I met with Tammy Rae Carland for the first time today and we looked through my photographs from Colma-- I still don't know what I'm going to do with them. How do I resolve the feeling that digital photographs don't imply enough of my narrative or voice? How do I get over my romance with analog technology and craft to include new vocabularies with which to speak? I went to therapy this morning and Peter seemed to think that all of the questions I was asking were "very interesting" but couldn't help figure out answers to them. I'm so frustrated with the noise of working in building with so many other people-- it's hard to really feel alone enough, even when I'm being by myself. When I first saw San Francisco from afar, a little over a year ago with Holly when I was visiting CCA, I was dismayed by how it looked. I told her that it looked like a heap of trash-- all these white angular boxes piled on top of one another. I thought it was funny then, as I guess I still do now, but am feeling antsy to find some more secrets outside of the Mission-- maybe making a ritual of my Saturday mornings to roam around new parts of the city where I haven't been before, which is most of it. My smallest brother, Dennis, was for awhile OBSESSED with the Simon and Garfunkel song, Red Rubber Ball, which I looked up after throwing one today-- the lyrics seemed appropriately uplifting. And yes, that turned out to be the best thing I did today.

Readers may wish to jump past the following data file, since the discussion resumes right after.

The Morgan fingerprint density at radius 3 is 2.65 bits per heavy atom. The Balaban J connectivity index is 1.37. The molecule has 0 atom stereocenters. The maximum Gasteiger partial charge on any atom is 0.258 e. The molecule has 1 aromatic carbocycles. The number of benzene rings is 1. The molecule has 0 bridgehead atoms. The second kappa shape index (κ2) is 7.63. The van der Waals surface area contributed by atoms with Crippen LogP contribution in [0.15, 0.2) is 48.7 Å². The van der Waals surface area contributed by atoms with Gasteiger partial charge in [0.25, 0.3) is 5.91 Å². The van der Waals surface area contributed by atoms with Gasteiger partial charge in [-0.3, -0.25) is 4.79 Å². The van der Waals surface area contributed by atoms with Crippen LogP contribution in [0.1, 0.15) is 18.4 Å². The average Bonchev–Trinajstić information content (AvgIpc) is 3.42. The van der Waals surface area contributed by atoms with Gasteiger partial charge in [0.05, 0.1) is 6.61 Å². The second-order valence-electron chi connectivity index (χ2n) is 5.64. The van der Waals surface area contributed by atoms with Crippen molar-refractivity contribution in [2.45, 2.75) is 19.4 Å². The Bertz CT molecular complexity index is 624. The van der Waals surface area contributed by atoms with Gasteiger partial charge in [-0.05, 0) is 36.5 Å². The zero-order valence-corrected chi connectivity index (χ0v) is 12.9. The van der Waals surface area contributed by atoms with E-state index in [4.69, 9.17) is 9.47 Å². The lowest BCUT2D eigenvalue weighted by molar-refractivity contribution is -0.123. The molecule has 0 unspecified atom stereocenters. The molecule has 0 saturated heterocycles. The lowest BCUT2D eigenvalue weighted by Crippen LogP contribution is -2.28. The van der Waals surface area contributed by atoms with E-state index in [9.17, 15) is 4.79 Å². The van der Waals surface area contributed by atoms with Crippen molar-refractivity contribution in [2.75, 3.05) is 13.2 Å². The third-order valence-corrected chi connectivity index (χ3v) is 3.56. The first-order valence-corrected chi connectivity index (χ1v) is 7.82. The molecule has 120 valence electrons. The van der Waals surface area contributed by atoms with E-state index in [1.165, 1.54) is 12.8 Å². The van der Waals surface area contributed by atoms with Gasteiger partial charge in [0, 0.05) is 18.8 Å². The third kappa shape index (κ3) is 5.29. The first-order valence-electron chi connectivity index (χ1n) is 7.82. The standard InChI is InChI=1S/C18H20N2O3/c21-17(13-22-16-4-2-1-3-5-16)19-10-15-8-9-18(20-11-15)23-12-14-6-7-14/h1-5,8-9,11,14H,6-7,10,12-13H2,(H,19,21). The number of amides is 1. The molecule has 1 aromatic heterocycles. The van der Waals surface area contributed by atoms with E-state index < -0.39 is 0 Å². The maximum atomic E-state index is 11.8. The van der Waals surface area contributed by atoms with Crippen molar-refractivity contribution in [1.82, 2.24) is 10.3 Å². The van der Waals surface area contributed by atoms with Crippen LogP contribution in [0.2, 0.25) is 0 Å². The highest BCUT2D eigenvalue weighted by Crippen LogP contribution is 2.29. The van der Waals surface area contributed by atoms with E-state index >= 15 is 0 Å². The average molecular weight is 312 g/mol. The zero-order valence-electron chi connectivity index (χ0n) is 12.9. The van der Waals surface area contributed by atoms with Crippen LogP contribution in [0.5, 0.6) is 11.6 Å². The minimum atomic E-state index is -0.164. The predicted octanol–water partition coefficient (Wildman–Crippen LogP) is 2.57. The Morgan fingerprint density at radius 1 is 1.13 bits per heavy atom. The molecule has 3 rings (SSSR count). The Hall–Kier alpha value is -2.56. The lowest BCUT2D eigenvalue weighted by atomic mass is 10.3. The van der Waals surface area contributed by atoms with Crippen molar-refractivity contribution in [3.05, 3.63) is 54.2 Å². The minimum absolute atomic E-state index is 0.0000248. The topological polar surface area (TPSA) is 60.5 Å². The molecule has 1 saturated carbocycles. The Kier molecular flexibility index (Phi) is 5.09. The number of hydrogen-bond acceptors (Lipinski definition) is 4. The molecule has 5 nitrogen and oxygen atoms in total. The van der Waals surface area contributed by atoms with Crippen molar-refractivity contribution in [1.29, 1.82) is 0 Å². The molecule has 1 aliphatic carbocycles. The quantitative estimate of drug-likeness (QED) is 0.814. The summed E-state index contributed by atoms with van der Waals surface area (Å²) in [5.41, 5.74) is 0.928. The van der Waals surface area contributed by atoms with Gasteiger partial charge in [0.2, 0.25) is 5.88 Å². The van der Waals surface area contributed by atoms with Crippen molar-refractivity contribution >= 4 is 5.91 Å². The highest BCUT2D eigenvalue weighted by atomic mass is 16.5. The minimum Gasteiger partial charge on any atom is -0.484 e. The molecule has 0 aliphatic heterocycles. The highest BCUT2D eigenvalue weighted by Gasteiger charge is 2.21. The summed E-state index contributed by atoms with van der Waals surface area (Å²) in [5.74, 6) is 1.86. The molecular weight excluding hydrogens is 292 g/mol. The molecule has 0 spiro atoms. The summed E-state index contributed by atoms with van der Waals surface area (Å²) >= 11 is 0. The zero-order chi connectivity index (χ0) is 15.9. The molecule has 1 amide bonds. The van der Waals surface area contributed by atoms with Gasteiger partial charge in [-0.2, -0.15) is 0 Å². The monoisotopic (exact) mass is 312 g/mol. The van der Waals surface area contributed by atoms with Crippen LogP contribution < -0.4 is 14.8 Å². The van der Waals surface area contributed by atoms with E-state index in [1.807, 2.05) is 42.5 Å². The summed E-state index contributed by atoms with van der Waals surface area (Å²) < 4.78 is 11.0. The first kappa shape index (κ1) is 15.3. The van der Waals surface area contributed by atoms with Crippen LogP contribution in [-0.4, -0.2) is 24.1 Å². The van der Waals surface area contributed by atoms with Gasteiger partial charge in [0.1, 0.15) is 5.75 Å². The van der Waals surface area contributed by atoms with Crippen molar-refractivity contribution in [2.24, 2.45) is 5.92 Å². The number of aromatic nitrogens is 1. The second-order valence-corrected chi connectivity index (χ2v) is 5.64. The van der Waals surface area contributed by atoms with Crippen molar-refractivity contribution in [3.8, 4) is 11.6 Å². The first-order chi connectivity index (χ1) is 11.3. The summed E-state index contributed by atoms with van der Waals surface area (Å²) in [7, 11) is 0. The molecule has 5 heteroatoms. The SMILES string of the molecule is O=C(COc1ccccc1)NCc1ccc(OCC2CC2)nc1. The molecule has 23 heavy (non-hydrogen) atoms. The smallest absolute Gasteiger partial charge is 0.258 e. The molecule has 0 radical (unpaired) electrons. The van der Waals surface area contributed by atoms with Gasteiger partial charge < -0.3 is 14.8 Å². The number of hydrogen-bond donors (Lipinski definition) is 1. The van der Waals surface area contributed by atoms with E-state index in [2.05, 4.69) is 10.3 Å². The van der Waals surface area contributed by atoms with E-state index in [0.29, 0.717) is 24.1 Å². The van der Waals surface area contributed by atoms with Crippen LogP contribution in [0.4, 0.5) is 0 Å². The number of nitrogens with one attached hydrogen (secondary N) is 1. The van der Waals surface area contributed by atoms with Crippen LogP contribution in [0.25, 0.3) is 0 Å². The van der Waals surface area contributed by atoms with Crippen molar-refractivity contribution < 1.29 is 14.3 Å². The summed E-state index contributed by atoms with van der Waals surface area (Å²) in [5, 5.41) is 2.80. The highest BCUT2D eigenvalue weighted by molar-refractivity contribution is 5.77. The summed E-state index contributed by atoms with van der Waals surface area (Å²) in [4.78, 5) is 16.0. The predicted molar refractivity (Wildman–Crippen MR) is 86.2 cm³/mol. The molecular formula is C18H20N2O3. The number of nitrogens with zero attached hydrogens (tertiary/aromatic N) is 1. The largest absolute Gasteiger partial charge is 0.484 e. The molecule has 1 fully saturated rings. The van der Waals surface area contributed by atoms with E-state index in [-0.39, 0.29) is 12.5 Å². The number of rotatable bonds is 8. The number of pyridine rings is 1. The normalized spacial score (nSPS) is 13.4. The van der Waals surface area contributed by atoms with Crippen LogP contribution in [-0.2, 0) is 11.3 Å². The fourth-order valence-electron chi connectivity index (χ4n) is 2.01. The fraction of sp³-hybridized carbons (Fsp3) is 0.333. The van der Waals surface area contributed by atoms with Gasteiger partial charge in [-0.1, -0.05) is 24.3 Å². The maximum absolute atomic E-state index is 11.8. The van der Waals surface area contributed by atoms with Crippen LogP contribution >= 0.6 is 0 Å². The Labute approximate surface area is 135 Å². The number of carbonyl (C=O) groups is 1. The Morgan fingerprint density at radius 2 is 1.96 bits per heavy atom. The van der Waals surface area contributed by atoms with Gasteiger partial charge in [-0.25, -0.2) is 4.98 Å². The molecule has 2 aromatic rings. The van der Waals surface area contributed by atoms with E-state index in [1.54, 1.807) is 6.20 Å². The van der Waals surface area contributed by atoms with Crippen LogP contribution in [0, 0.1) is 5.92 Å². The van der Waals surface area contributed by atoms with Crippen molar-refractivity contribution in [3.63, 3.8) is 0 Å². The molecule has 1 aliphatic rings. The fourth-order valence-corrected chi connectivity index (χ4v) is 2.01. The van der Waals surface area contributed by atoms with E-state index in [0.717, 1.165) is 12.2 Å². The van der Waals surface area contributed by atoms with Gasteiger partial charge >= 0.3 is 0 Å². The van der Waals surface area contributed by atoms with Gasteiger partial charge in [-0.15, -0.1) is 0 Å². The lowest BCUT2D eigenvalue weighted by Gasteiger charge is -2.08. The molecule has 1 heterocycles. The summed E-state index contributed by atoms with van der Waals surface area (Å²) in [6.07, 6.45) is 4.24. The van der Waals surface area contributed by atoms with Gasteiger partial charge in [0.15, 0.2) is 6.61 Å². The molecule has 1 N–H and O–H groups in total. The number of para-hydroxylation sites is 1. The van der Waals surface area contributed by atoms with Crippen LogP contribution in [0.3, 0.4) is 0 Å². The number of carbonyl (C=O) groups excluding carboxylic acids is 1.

Thursday, February 5, 2009
red rubber ball
This morning while biking to school a melon-sized red ball flew over a fence into the road and I stopped to pick it up. I have no idea how these small pipsqueak 3 1/2 foot tall children managed to propel this ball over the 18 foot chain link fence between them and I, and I was reluctant to throw it back to them-- I knew that I wasn't going to make it the first time. The only other person on the sidewalk was an older woman, hunched over and carrying a newspaper. I asked the kids, "Okaaaaaay, are you ready?" and they all said, "YES! YES! YES!" So I threw it really high but not quite far enough-- it may not have even touched the fence before whistling back down and landing 4 feet away from where I was standing. So the next time I put my bike down on the sidewalk, really wound up and slung it over my shoulder. I was pretty determined this time-- at this point the entire morning recess gang was watching the spectacle of this white girl in a yellow helmet, throwing. And I made it. The small older woman yelled "What do you say to the nice lady kids?" but they were already chasing down my poorly directed throw. I told her, "Oh, they don't need to say anything-- that's probably the most important thing I'll do all day."